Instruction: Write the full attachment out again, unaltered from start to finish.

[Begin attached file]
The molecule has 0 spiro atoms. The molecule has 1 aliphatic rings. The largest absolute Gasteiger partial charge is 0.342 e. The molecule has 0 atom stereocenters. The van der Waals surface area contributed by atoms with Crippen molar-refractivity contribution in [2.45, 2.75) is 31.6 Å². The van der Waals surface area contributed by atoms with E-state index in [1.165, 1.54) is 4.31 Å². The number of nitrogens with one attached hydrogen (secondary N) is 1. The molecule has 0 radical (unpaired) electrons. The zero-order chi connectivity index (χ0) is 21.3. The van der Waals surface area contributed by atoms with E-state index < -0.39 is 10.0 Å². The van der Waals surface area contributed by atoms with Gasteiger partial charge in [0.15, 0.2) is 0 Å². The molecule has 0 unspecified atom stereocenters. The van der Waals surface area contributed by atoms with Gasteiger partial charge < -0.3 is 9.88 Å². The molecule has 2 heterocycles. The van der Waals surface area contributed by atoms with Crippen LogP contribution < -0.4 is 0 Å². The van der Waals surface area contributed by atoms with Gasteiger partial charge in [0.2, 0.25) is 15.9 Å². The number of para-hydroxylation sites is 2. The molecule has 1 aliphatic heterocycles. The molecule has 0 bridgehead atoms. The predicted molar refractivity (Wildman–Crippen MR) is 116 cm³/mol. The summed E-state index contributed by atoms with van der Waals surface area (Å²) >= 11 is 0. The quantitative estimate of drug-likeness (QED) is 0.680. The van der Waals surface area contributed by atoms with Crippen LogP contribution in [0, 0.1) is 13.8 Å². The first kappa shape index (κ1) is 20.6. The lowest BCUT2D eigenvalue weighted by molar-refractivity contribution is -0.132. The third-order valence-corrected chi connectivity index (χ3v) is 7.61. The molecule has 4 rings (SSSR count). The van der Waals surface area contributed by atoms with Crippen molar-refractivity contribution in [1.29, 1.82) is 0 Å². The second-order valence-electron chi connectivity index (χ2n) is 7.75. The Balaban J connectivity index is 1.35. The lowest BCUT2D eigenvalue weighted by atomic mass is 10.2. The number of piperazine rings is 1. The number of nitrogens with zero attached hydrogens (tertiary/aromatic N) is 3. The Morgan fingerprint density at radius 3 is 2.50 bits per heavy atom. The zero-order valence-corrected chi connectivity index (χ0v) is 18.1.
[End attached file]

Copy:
The molecule has 0 spiro atoms. The molecule has 1 aliphatic rings. The largest absolute Gasteiger partial charge is 0.342 e. The molecule has 0 atom stereocenters. The van der Waals surface area contributed by atoms with Crippen molar-refractivity contribution in [2.45, 2.75) is 31.6 Å². The van der Waals surface area contributed by atoms with E-state index in [1.165, 1.54) is 4.31 Å². The number of nitrogens with one attached hydrogen (secondary N) is 1. The molecule has 0 radical (unpaired) electrons. The zero-order chi connectivity index (χ0) is 21.3. The van der Waals surface area contributed by atoms with E-state index < -0.39 is 10.0 Å². The van der Waals surface area contributed by atoms with Gasteiger partial charge in [0.15, 0.2) is 0 Å². The molecule has 0 unspecified atom stereocenters. The van der Waals surface area contributed by atoms with Gasteiger partial charge < -0.3 is 9.88 Å². The molecule has 2 heterocycles. The van der Waals surface area contributed by atoms with Crippen LogP contribution < -0.4 is 0 Å². The van der Waals surface area contributed by atoms with Gasteiger partial charge in [0.2, 0.25) is 15.9 Å². The number of para-hydroxylation sites is 2. The molecule has 1 aliphatic heterocycles. The molecule has 0 bridgehead atoms. The predicted molar refractivity (Wildman–Crippen MR) is 116 cm³/mol. The summed E-state index contributed by atoms with van der Waals surface area (Å²) >= 11 is 0. The quantitative estimate of drug-likeness (QED) is 0.680. The van der Waals surface area contributed by atoms with Crippen LogP contribution in [0, 0.1) is 13.8 Å². The first kappa shape index (κ1) is 20.6. The lowest BCUT2D eigenvalue weighted by molar-refractivity contribution is -0.132. The third-order valence-corrected chi connectivity index (χ3v) is 7.61. The molecule has 4 rings (SSSR count). The van der Waals surface area contributed by atoms with Crippen molar-refractivity contribution in [1.29, 1.82) is 0 Å². The second-order valence-electron chi connectivity index (χ2n) is 7.75. The Balaban J connectivity index is 1.35. The lowest BCUT2D eigenvalue weighted by atomic mass is 10.2. The number of piperazine rings is 1. The number of nitrogens with zero attached hydrogens (tertiary/aromatic N) is 3. The Morgan fingerprint density at radius 3 is 2.50 bits per heavy atom. The zero-order valence-corrected chi connectivity index (χ0v) is 18.1.